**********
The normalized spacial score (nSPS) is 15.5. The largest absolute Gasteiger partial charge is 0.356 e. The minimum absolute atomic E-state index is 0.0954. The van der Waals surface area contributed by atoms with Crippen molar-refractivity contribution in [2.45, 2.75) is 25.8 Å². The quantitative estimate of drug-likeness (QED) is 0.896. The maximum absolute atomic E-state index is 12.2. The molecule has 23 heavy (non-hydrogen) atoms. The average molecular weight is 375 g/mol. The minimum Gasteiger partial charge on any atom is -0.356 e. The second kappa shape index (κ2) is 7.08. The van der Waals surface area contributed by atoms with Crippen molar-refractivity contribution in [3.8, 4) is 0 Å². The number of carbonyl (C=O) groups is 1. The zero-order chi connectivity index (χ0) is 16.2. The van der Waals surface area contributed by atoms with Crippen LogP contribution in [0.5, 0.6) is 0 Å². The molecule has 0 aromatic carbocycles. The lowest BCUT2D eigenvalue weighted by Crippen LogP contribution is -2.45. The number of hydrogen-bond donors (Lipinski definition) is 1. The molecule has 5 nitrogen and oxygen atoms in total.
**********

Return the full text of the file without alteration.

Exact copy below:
The normalized spacial score (nSPS) is 15.5. The largest absolute Gasteiger partial charge is 0.356 e. The minimum absolute atomic E-state index is 0.0954. The van der Waals surface area contributed by atoms with Crippen molar-refractivity contribution in [2.45, 2.75) is 25.8 Å². The quantitative estimate of drug-likeness (QED) is 0.896. The maximum absolute atomic E-state index is 12.2. The molecule has 23 heavy (non-hydrogen) atoms. The average molecular weight is 375 g/mol. The minimum Gasteiger partial charge on any atom is -0.356 e. The second kappa shape index (κ2) is 7.08. The van der Waals surface area contributed by atoms with Crippen molar-refractivity contribution in [3.8, 4) is 0 Å². The number of carbonyl (C=O) groups is 1. The zero-order chi connectivity index (χ0) is 16.2. The van der Waals surface area contributed by atoms with Crippen LogP contribution in [0.5, 0.6) is 0 Å². The molecule has 0 aromatic carbocycles. The lowest BCUT2D eigenvalue weighted by Crippen LogP contribution is -2.45. The number of hydrogen-bond donors (Lipinski definition) is 1. The molecule has 5 nitrogen and oxygen atoms in total.